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The Seashore

Sand Dunes

Embryo Dunes


Sand grains move up the beach (when prevailing wind conditions allow) until they hit an obstacle. An embryo dune forms which is characterised by pioneer plants such as sand couch (Elytrigia juncea) and/or lyme grass (Leymus arenarius) and strandline plants including sea sandwort (Honckenya peploides), sea rocket (Cakile maritima), prickly saltwort (Salsola kali), sea mayweed (Tripleurospermum maritimum) and various orache (Atriplex) species.

Occasional but periodic immersion by spring tides stops marram grass (Ammophila arenaria) from dominating here, as it is intolerant of inundation.

Plants stabilise the embryo dune with their roots and encourage accretion (sediment build-up) with their aerial parts (the bodies of the plants act like barriers to the movement of sand). In time the sand will build up to above the height of EHWS and a mobile dune, dominated by marram will take the embryo dune’s place.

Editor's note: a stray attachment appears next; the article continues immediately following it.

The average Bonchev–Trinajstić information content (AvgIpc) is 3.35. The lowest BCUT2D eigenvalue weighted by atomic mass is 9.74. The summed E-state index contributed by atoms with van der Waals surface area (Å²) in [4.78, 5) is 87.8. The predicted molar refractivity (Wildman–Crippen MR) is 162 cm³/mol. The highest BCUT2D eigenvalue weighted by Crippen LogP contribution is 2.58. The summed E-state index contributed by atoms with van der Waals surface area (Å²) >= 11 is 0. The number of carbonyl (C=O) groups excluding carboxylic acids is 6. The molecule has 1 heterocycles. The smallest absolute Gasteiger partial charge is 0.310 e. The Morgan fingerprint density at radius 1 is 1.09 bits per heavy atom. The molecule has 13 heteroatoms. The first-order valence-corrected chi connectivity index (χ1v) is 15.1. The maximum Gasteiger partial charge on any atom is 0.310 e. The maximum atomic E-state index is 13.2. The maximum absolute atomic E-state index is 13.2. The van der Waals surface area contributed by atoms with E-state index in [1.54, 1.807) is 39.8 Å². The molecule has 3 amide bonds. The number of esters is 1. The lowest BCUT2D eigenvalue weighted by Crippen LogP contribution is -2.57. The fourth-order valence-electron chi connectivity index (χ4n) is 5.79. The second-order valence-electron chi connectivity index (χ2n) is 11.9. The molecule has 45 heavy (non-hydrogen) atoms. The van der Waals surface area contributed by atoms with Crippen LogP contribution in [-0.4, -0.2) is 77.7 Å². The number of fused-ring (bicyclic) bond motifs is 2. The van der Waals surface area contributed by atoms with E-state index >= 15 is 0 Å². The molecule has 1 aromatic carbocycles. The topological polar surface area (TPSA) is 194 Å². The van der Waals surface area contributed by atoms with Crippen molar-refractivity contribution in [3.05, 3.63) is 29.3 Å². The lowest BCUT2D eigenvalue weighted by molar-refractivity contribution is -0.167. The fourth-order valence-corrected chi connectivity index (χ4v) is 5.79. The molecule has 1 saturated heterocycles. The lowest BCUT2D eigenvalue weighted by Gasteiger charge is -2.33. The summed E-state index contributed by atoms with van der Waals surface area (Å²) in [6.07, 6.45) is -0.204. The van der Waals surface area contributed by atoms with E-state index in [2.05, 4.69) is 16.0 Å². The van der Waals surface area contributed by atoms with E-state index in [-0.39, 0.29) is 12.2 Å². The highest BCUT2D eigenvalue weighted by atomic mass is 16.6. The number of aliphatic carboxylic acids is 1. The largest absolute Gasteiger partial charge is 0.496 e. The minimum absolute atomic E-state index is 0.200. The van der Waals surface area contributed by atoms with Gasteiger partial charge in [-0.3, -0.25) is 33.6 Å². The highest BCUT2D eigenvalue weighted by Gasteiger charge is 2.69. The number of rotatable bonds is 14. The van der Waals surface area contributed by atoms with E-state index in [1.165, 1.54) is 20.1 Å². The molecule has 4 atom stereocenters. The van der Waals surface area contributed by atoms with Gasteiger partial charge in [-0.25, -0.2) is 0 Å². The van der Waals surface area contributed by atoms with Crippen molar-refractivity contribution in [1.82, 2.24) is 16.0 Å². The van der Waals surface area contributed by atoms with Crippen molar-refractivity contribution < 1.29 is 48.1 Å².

This is an extreme environment where colonising plants have to tolerate or avoid extremes of temperature; sand burial and scouring; lack of water and nutrient stress.

See species page for adaptations to this habitat.


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